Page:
In my last blog, I wrote of my concerns for football in the West, should Perth Glory be unable to sell out their first final at home against Melbourne Heart.
They did not manage to do so. Only 12,600 attended NIB Stadium, a ground that holds close to 19,000.
After a 3-0 victory over the Heart, one expected a capacity crowd to push through the turnstiles when they took on Wellington Phoenix a week later.
For Perth Glory, it was a chance for revenge over a side that had eliminated them on penalties in their first finals appearance, yet once again the ground was not full, the crowd had increased to only 13,695.
On both occasions the Western Force Super 15 side had played the night before the Glory game, at the same ground. On both occasions, and with the Force sitting at the bottom of the Australian Conference, they attracted bigger crowds. In fact, the game the day before the Wellington Phoenix game was a sell out.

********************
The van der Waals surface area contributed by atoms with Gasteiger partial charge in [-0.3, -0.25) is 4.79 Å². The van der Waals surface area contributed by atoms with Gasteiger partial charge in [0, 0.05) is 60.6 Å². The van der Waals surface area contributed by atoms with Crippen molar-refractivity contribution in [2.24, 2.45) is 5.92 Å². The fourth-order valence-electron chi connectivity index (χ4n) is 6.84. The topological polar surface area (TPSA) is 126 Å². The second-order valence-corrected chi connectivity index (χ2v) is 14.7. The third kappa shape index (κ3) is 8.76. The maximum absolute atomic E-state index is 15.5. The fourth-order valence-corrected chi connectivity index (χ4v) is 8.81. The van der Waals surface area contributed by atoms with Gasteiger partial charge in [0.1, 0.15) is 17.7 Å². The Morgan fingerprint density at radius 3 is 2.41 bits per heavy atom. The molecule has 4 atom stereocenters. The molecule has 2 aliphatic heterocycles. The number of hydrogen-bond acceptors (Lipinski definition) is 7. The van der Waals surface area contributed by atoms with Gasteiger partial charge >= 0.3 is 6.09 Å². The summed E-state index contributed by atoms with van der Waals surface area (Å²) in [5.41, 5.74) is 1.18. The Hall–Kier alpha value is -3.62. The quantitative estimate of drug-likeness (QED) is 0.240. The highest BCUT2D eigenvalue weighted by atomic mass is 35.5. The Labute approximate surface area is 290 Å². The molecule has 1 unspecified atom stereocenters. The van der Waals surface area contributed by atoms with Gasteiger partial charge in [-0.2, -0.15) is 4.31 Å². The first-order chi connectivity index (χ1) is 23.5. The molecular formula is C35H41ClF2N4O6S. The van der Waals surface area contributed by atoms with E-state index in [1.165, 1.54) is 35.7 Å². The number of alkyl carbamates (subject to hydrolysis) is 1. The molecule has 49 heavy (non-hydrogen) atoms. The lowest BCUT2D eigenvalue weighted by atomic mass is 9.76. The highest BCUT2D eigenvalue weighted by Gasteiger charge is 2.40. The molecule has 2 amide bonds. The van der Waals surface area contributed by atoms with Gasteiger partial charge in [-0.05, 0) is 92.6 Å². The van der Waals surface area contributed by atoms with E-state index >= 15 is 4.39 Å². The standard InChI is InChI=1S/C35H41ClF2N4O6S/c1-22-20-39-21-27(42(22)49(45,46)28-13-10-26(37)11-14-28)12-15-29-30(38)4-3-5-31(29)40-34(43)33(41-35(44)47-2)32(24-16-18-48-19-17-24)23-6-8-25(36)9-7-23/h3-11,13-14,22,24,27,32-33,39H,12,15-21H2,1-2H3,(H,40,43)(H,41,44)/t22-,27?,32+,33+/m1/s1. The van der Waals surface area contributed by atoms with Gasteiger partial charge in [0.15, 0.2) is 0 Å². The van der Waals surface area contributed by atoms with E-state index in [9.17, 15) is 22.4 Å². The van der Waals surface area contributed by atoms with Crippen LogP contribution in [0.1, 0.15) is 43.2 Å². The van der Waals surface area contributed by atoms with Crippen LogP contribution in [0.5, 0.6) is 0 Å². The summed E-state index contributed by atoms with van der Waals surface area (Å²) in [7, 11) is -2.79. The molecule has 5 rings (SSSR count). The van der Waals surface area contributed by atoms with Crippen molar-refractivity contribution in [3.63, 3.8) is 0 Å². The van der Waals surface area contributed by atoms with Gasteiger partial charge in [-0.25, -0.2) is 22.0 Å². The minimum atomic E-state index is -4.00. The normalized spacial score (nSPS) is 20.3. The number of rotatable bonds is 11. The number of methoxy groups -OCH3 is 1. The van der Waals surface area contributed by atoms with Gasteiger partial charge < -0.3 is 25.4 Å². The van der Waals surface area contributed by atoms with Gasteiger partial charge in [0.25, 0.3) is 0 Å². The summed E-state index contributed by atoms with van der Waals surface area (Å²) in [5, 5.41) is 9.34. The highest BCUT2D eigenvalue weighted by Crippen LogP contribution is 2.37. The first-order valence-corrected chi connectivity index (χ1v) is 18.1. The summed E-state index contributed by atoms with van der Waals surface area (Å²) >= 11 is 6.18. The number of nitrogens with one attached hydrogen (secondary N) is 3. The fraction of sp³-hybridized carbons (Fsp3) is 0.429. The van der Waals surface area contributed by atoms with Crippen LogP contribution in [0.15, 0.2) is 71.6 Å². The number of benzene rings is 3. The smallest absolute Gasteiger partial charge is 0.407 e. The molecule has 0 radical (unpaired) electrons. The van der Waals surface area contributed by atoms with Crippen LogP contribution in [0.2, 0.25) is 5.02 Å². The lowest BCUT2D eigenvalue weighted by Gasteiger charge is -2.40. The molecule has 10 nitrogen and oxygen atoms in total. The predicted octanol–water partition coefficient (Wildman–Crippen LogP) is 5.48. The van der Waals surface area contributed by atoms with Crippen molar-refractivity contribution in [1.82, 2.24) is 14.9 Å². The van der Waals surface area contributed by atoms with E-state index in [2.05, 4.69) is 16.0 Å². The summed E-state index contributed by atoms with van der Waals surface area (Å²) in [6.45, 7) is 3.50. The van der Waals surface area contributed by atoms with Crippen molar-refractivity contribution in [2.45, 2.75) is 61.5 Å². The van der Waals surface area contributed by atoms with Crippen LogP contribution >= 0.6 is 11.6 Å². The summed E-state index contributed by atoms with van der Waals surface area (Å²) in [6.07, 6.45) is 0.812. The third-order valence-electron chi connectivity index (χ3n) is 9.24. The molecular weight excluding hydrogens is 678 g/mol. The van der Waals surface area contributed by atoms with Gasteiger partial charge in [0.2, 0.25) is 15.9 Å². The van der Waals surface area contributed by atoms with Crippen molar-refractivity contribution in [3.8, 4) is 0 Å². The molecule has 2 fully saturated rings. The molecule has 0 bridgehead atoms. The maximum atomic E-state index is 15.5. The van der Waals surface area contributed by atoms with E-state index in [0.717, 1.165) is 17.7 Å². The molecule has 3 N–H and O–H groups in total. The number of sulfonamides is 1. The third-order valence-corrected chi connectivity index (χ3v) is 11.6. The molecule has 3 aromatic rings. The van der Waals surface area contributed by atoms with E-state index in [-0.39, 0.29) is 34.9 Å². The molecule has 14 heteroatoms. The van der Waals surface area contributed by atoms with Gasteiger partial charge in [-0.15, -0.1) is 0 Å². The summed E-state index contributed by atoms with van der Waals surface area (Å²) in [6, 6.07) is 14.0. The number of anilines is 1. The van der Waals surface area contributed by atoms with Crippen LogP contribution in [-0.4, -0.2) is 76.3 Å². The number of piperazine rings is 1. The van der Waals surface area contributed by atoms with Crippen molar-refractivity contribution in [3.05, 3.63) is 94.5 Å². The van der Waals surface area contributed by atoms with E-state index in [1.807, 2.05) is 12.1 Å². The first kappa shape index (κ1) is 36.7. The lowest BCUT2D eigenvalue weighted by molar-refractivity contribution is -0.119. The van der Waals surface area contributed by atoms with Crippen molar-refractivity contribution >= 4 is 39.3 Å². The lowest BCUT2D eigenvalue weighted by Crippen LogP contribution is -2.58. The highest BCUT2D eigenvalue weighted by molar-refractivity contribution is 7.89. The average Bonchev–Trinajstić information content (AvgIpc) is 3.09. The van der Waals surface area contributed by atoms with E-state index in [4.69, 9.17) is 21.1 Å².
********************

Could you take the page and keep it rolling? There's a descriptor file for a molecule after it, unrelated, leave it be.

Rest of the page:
So why are football fans not flocking to the ground to support their local team in one sport but are turning out in droves for another?
Some will say that we should not compare the two codes, as in Super Rugby you are watching the highest level of the game below internationals, something that could not be said about the A League.
The scheduling of the match at 5.30pm on a Saturday when the State League competition had started a few weeks earlier may not have helped, yet Football West brought the kick-off times forward by an hour to try and help.
Some will say there was little or no marketing of the game, which is an argument that carries some weight, but surely such a game should not require that much marketing.
Linked to marketing comes the presence that the club has in the community, in Perth, Fremantle and Western Australia as a whole. It is sadly true that the place the club used to hold in people’s minds, compared to where it sits now, are poles apart.
I fear that the fans feel that they are being taken for fools. The A-League is a unique competition, it is our Australian league, and it should be branded and promoted as such. Football fans are not idiots; they can watch the top leagues around the world on an almost daily basis. They know what good football is and which players have talent.
The fact that Perth Glory failed to fill the stadium for either of its finals games should be sounding alarm bells as to the promotion of the club and the game, and the reasons why people are no longer going to watch games needs to found, but most of all there needs to be some honesty. The fans want to be respected.